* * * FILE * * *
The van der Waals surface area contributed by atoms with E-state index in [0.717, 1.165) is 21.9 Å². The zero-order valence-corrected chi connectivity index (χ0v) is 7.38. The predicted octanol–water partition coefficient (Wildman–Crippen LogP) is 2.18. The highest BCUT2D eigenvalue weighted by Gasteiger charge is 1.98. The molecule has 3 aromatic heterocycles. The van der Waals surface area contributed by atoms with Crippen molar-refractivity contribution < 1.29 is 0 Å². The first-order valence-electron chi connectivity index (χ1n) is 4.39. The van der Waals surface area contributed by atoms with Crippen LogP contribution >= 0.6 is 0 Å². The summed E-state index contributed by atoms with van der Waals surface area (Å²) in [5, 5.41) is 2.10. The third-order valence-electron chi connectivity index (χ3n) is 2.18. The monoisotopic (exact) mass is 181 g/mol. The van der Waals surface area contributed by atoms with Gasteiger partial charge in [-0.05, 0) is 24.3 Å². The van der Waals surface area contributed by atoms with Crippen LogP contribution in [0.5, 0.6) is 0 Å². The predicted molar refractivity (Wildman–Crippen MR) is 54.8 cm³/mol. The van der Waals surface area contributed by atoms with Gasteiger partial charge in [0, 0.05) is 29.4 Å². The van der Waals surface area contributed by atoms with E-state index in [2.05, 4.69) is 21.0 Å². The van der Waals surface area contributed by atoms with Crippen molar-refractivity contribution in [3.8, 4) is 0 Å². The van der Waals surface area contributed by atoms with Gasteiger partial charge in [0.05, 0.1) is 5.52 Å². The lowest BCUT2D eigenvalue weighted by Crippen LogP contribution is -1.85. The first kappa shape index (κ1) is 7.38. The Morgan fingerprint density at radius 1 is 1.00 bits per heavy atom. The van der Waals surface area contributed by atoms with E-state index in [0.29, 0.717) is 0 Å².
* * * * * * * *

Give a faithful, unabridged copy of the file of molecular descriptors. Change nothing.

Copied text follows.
The van der Waals surface area contributed by atoms with E-state index in [0.717, 1.165) is 21.9 Å². The zero-order valence-corrected chi connectivity index (χ0v) is 7.38. The predicted octanol–water partition coefficient (Wildman–Crippen LogP) is 2.18. The highest BCUT2D eigenvalue weighted by Gasteiger charge is 1.98. The molecule has 3 aromatic heterocycles. The van der Waals surface area contributed by atoms with Crippen molar-refractivity contribution < 1.29 is 0 Å². The first-order valence-electron chi connectivity index (χ1n) is 4.39. The van der Waals surface area contributed by atoms with Crippen LogP contribution >= 0.6 is 0 Å². The summed E-state index contributed by atoms with van der Waals surface area (Å²) in [5, 5.41) is 2.10. The third-order valence-electron chi connectivity index (χ3n) is 2.18. The monoisotopic (exact) mass is 181 g/mol. The van der Waals surface area contributed by atoms with Gasteiger partial charge in [-0.05, 0) is 24.3 Å². The van der Waals surface area contributed by atoms with Crippen LogP contribution in [0.5, 0.6) is 0 Å². The predicted molar refractivity (Wildman–Crippen MR) is 54.8 cm³/mol. The van der Waals surface area contributed by atoms with Gasteiger partial charge in [0, 0.05) is 29.4 Å². The van der Waals surface area contributed by atoms with E-state index in [2.05, 4.69) is 21.0 Å². The van der Waals surface area contributed by atoms with Crippen molar-refractivity contribution in [3.8, 4) is 0 Å². The van der Waals surface area contributed by atoms with Gasteiger partial charge in [0.05, 0.1) is 5.52 Å². The lowest BCUT2D eigenvalue weighted by Crippen LogP contribution is -1.85. The first kappa shape index (κ1) is 7.38. The Morgan fingerprint density at radius 1 is 1.00 bits per heavy atom. The van der Waals surface area contributed by atoms with E-state index in [0.29, 0.717) is 0 Å².